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Top 10 Horror Films of 2022

Yeah, I get it. I’m late and lazy, as my dad used to say. (He couldn’t use the phrase “a day late and a dollar short” because that’s why he was in prison.)

I’m late to the Best Of Party because I was waiting for The Menu to hit HBO Max, and I’m lazy for only selecting horror films. The reason being: not only was 2022 a pretty decent year for horror cinema, it also felt a little anachronistic trying to sandwich Tár in-between X and The Sadness.

But the approach did allow me to consume more horror than I usually do, which is always a plus. And I’m here to say the offerings this year were quite excellent. Hell, in an average cycle around the sun, films like Sissy (Australia), Midnight (South Korea), Hatching (Finland), and Piggy (Spain) would all fit comfortably in my Top 10. That’s how good of a year it was.

(Also, while not good enough to be discussed in any kind of Best Of conversation, I was quite partial to the Terror Train remake and its same-year sequel. The films aren’t great, but that’s kinda what I’m driving at here. They were not great in that early 80s slasher cycle kind of way. More streaming services like Tubi should spend a few million dollars every year—pennies to them!—financing low budget slasher movies for their platforms. Let hungry, up-and-coming directors take a swing and get some reps in. If we’re replacing the video store with streaming, let’s fucking do it right, man.)

But enough chit-chat. I could write an entire book celebrating bad movies. Let’s get to it.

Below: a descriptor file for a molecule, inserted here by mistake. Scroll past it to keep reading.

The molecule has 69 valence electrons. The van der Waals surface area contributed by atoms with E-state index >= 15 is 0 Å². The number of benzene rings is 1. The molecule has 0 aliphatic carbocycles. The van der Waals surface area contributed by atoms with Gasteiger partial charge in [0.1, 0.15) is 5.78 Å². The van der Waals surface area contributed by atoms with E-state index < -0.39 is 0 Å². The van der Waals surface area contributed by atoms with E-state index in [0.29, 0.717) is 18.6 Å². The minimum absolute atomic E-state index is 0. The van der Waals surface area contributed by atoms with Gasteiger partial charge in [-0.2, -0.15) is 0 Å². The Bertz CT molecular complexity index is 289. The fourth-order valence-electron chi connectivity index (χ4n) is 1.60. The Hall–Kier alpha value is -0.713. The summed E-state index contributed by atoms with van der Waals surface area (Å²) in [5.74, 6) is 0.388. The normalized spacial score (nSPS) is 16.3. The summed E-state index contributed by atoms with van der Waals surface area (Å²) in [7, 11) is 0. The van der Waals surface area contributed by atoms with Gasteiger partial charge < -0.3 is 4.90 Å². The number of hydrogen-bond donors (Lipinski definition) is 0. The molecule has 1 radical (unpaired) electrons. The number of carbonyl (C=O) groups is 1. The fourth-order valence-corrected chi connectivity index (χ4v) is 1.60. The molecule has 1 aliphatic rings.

10. The Cursed

Appropriately named, The Cursed was doomed immediately with its February release date and generic title. Making matters worse, it’s now just languishing away on Hulu rather unceremoniously. I hadn’t even heard of the damned thing until two weeks ago. Which is a total shame for such a fun monster movie.

The Cursed, directed by Sean Ellis, begins as a werewolf period piece à la Brotherhood of the Wolf (2001) and The Wolfman (2010) and morphs into something more. . .I think the term, “Lovecraftian” is overused, so I’ll go with The Thing-like.

Fuck, I guess that’s Lovecraftian, too.

9. Crimes of the Future

David Cronenberg needs no introduction to the audience reading this. And, to be sure, having The Master return to the body horror that made him a basement-hold name is worthy of celebration on its own. Unfortunately, Crimes of the Future feels more like a paint-by-numbers retread of all the director’s previous themes. That being said, Cronenberg aping Cronenberg is still pretty fucking great, and Viggo Mortensen turns in one of my favorite performances of the year.

8. Resurrection

An American Audition of sorts for the post #MeToo era, Andrew Semans’ Resurrection is built on the dual powerhouse performances of Rebecca Hall and Tim Roth. The film is a small, tense thriller about gaslighting and power dynamics—and it ends as happily as you might imagine.

7. Speak No Evil

Speaking of happy endings! Take the revolver out of your mouth and throw this one on!

6. Barbarian

The first of two Sam Raimi-inspired movies on this list—in a year where even Raimi himself directed a film!